Suggestions on getting rid of gas fumes in garage

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Since my garage is my man cave and we spend a lot of time in it since it really is a cool space that we put a lot of time and money into. However, I store my restored FG-40 in there and the gas fumes sometimes get to be hard to deal with so I have to pull it out and then the truck gets weathered. Is there some kind of old-school remedy to get rid of gas fumes?

My cigar air purifier with multiple charcoal filtration‘s is not helping.
I am about to install a high CFM exhaust fan which is a remote fan under the foundation of the house to pole heavy cigar smoke out when the boys are over watching games but I can’t leave that on too long because it will suck out the air conditioning in the room from my mini split. So that only comes on every so often when needed.
 

1911

chupacabra
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Year of your 40?

Stock F-series engine?

Stock carb and fuel pump?

Charcoal cannister intact?

De-smogged or emissions equipment intact?

Last time the rubber portions of the fuel lines were replaced?
 
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Year of your 40?

Stock F-series engine?

Stock carb and fuel pump?

Charcoal cannister intact?

De-smogged or emissions equipment intact?

Last time the rubber portions of the fuel lines were replaced?
77 with a rebuilt 86’ 2F
Stock carb and fuel pump
no canister
De-smogged
all fuel lines in engine bay are new. Fuel lines leading up to tank look great
 
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do you smell gas?
I would say yes. I would say its a byproduct of being driven. Not strong as if you poured gas on the garage floor
 

brian

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77 with a rebuilt 86’ 2F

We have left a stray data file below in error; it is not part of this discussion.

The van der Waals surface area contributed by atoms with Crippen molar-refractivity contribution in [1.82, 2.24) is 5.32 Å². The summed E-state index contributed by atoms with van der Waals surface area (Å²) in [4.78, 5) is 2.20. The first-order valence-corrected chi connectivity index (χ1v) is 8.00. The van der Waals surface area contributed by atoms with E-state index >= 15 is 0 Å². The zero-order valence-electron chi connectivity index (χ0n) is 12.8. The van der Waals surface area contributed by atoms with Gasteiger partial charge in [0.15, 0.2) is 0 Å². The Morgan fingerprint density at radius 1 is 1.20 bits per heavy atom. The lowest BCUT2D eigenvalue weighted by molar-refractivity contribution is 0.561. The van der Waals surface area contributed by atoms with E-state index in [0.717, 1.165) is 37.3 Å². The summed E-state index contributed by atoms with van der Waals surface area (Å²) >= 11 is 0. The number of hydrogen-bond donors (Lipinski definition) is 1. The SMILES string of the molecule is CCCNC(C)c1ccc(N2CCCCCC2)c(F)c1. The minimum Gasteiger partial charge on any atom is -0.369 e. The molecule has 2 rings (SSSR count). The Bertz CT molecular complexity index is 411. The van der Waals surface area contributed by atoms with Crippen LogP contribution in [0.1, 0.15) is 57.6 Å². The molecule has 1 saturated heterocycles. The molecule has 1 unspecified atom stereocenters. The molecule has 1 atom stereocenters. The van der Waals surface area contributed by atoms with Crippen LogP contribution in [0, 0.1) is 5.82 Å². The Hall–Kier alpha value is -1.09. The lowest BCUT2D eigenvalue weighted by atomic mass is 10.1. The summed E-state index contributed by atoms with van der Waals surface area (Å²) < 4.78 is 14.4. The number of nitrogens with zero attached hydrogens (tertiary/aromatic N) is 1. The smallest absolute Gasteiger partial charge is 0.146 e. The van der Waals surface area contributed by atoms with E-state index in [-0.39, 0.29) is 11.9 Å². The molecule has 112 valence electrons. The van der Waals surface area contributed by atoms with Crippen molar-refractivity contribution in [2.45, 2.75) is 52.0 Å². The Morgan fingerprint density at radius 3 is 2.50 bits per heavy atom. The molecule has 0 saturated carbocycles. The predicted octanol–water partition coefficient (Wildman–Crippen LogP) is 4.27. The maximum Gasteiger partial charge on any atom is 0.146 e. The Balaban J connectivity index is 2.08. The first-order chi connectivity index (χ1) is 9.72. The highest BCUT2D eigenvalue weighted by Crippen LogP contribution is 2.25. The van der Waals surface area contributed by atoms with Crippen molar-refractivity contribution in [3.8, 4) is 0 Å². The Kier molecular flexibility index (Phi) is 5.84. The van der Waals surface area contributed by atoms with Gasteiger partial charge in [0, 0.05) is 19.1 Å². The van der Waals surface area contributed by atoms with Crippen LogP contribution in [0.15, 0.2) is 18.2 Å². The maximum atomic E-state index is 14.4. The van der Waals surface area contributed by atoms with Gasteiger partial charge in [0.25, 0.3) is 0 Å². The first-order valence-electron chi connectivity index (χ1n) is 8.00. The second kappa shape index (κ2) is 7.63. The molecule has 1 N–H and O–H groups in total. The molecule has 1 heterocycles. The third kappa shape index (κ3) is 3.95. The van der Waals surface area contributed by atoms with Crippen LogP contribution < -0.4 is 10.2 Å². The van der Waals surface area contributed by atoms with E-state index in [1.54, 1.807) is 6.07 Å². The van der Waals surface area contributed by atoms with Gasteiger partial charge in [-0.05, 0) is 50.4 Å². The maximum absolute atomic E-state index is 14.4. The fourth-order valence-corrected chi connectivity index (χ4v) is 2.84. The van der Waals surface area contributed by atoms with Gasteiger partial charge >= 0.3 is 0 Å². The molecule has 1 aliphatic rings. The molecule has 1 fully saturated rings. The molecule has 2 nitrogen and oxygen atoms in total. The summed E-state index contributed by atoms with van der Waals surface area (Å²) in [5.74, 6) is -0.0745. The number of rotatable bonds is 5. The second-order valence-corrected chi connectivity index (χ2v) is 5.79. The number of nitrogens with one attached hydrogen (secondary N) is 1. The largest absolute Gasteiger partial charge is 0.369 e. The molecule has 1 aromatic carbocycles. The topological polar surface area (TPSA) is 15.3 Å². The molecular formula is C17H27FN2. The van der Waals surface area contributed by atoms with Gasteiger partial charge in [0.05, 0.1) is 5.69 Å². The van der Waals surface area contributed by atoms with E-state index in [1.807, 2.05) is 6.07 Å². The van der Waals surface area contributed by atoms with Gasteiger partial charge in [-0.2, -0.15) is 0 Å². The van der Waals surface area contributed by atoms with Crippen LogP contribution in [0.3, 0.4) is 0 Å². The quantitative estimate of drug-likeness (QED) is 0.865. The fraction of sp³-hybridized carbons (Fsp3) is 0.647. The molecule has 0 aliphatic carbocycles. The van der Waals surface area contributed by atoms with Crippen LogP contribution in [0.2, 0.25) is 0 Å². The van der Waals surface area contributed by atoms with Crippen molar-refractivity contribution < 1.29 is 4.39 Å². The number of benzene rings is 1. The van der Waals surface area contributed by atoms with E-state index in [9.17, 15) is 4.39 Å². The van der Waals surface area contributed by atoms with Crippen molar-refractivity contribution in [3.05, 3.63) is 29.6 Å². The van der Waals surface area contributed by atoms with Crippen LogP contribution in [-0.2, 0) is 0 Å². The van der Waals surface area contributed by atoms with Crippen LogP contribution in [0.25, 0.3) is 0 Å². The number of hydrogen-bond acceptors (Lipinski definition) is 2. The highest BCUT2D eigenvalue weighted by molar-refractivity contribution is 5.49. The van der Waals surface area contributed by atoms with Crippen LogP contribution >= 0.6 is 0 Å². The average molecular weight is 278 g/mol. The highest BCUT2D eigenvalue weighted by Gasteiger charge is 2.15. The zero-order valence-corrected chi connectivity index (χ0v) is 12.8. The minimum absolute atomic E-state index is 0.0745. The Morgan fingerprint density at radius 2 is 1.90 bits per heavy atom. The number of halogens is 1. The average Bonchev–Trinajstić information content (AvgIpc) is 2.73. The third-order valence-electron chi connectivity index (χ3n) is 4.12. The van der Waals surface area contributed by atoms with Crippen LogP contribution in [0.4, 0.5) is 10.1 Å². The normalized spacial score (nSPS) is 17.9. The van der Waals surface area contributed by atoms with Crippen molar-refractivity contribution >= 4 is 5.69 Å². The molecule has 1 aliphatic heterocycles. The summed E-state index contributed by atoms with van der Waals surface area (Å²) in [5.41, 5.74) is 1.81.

Stock carb and fuel pump
no canister
De-smogged
all fuel lines in engine bay are new. Fuel lines leading up to tank look great

well there it is.
where is the fuel separator plumbed to?
 

1911

chupacabra
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no canister

That is why.

There are also some short-ish rubber hoses that connect the steel fuel lines, between the frame and the engine compartment; these are well-known to get get brittle and leak after 40 years.
 
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I’ll have to research how to install a canister
 
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If that doesn’t resolve it, I’d also pull the tank and check for pin leaks under it, check the connections, and sender gasket as previously mentioned.

There shouldn’t be any noticeable gas smell.

Fuel mixture could also be too rich.
 

GA Architect

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Note, be sure there is a check valve in the fuel evaporator line. If not, you have an open system, fuel tank to atmosphere....hence raw fuel smell.
 
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I've store mine inside for years and never had a powerful gas odor. Not normal. I would look for a leak somewhere on the top of the tank or a vent line on the filler that is open to atmosphere.
 

thatcabledude

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I've store mine inside for years and never had a powerful gas odor. Not normal. I would look for a leak somewhere on the top of the tank or a vent line on the filler that is open to atmosphere.

Mine is in the garage and has no evap system/charcoal canister and there is no fuel smell
 
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Has the steel tank been replaced with a poly tank? Mine had a poly tank, I think that created a lot of gas smells in the cabin, but I never really noticed anything outside the vehicle
 

GA Architect

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FWIW: Recently working on my broken fuel separator/evaporator, I took my charcoal cannister out of the system to purge/replace the charcoal. Upon removal, I just set the 45 year old (200K mile +/-) cannister on my work bench without thinking much about it. The following day, I went into my shop and there was a horrible fuel smell. I immediately knew what it was, so I set the cannister outside to purge for a few days. Now it is sealed up in a large ziplock bag till I feel like tending too it.

Note, without the charcoal cannister and my fuel tank venting to atmosphere, I don't have any fuel smell in my shop.
 

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